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Barack and Michelle Obama, who met at a Chicago law firm in 1989 when he was a summer associate and she was his supervisor, are certainly not alone. Thirty-eight percent of workers said in a new survey by CareerBuilder.com that they had dated a co-worker at least once during their working lives. A competing survey by career website Vault.com, says that a much higher number, 56% of business professionals, have had office romances.
I am biased toward the higher number, since I met my own husband at work. I was a reporter in the New York bureau of a PBS news show while he was doing graphic design for the local station, WNET. We weren’t exactly colleagues, but we went to work in the same building every day. We met in the elevator, in fact. The other data that skews my perception: Forbes has spawned quite a number of romances, including the late, great editor of the magazine, James Michaels, and his wife, Jean Briggs.
Of those who dated at work, CareerBuilder found that, like the Obamas, nearly one third, 31%, said their office romances wound up leading to marriage. That statistic prompted us to reflect on work relationships that led to power couplings. Hence our accompanying slide show.
Harris Poll conducted the survey online for CareerBuilder in November 2013, querying 3,000 full-time workers who were not self-employed. Vault ran its survey in January and got responses from 1,900 people.
CareerBuilder also asked about dating across responsibility levels. Twenty-four percent of those who had dated a colleague said they went out with someone above them on the company ladder, including the boss. (Only 3% of those who have had an office relationship said they thought it had helped them move ahead in their career.)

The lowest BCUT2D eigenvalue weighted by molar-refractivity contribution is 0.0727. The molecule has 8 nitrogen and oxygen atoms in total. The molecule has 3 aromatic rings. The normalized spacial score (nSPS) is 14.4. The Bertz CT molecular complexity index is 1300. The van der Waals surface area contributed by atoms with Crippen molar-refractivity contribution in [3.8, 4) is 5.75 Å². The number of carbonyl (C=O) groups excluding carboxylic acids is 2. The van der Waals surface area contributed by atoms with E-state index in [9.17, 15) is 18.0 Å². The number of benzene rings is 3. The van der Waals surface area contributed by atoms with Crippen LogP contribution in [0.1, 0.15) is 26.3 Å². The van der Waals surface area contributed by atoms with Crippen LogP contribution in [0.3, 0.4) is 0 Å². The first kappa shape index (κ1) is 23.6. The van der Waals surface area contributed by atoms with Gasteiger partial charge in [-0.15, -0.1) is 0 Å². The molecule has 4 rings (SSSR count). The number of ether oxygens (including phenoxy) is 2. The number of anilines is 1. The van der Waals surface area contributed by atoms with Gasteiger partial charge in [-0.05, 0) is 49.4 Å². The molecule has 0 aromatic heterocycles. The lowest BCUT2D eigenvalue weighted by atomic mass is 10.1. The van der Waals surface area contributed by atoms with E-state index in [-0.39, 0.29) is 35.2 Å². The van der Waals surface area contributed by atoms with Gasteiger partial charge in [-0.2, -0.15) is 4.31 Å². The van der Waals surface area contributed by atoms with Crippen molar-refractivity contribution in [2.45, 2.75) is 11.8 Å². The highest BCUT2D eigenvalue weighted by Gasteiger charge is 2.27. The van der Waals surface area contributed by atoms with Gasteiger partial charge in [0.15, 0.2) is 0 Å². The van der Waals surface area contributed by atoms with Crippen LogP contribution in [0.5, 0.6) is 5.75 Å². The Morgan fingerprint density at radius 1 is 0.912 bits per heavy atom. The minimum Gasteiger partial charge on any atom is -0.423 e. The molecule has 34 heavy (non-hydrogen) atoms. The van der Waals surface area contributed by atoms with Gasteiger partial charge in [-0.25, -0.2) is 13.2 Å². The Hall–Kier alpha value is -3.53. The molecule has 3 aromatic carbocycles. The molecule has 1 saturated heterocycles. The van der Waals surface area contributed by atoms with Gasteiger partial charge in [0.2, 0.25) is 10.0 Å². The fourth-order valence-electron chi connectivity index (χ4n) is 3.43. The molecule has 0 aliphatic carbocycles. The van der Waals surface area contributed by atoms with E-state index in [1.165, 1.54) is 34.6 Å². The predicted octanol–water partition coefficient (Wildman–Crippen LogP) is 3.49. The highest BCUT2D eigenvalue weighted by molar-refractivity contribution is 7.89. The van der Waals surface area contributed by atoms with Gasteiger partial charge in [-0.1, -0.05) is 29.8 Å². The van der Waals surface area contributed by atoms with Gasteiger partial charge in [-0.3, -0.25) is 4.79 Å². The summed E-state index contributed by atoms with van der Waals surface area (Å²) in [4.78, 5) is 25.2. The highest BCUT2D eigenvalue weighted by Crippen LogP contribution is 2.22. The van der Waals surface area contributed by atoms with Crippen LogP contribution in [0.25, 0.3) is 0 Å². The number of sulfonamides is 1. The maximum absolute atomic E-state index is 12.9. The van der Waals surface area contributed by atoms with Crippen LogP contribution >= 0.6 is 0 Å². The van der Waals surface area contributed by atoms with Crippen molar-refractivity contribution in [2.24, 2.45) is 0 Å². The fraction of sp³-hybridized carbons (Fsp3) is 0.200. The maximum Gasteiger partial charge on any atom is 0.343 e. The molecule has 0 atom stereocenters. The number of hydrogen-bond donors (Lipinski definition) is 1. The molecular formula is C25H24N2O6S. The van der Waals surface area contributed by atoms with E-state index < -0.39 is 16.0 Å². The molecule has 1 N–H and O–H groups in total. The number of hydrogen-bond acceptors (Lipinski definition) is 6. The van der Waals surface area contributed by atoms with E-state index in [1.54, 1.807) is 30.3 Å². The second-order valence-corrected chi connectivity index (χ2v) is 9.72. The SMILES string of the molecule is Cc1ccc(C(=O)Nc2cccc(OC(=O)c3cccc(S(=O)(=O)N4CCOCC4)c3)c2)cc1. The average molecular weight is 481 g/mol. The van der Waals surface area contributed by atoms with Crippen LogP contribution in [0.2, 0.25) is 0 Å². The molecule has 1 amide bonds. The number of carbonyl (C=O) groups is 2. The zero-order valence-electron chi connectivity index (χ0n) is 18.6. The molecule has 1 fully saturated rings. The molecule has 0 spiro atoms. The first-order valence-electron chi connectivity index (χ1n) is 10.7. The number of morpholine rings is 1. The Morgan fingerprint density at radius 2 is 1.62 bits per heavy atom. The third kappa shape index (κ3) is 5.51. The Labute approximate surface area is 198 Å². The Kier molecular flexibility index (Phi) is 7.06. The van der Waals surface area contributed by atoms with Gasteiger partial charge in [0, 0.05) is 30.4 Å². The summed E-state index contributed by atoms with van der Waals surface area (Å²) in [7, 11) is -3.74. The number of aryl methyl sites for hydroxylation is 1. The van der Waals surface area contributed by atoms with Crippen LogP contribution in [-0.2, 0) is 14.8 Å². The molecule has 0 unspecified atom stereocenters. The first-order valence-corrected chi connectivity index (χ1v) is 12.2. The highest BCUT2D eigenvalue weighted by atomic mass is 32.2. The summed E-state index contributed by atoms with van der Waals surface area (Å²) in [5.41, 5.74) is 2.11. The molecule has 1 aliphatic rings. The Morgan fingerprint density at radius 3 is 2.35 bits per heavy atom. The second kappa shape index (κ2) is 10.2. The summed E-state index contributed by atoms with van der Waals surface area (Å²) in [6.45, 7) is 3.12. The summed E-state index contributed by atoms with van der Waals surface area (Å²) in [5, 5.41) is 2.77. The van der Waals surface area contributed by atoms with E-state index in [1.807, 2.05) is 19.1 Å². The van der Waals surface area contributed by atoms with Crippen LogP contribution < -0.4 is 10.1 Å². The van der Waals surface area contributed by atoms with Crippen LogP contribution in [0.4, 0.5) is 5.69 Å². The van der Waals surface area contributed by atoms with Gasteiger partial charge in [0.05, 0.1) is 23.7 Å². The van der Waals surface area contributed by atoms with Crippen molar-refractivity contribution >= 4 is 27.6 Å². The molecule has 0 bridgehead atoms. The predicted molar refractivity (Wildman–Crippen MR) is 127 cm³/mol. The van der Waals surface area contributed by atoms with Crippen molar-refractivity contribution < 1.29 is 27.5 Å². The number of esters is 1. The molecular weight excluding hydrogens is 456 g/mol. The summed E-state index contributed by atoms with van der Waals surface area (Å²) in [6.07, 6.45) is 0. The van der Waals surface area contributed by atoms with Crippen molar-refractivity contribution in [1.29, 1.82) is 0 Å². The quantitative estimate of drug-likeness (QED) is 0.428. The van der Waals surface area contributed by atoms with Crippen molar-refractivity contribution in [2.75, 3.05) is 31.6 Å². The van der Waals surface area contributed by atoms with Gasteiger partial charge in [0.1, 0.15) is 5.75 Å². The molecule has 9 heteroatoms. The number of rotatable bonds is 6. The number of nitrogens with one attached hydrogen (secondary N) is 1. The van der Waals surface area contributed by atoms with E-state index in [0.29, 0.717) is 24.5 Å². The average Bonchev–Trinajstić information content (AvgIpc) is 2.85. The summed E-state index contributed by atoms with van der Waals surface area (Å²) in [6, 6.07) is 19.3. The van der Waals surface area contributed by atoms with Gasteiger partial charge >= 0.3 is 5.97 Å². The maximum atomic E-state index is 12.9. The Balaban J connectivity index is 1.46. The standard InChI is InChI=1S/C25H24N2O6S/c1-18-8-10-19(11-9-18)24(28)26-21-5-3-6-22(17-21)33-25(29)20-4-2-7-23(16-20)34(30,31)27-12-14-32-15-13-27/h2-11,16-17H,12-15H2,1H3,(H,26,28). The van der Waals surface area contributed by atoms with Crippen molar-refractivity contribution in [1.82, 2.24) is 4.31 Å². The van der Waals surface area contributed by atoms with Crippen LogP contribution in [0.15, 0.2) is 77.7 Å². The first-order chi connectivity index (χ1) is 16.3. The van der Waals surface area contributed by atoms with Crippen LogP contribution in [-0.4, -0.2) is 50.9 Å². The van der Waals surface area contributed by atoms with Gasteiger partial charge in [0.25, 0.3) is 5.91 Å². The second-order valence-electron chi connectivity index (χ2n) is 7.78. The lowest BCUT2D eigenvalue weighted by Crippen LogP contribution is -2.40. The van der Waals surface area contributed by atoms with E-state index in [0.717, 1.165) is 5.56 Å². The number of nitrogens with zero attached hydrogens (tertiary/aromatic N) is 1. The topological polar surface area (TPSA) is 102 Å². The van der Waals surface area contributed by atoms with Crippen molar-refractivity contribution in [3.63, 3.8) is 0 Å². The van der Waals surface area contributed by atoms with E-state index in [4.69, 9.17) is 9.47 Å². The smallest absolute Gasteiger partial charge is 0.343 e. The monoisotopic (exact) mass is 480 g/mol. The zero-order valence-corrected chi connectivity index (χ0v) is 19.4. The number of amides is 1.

The CareerBuilder survey also ran tallies for different industries. Not surprisingly, hospitality had the most people who said they had dated a colleague (57%), followed by utilities (51%), information technology (46%) and transportation (42%). In financial services, 38% said they had dated a co-worker, followed by retail, manufacturing, healthcare and business services.
How do office romances begin? Some 12% said that they ran into other outside work or at a happy hour (11%). Late nights at work scored 10%, having lunch together, also 10%. The most romantic statistic: 9% said they were struck by love at first sight.
The majority of workers said they were open about their relationships, while 39% said they kept their relationships secret.
The Vault survey offers one spicy statistic that makes me wonder about whether the respondents were telling the truth. Some 32% said they had had a “tryst” in the office. That seems quite high to me, and begs the question of what is meant by tryst. Three percent said they had been caught in the act.
The Vault survey also reveals that most people who have had office romances would do it again, with 70% of men saying they would be interested and 62% of women saying they would pursue another workplace relationship.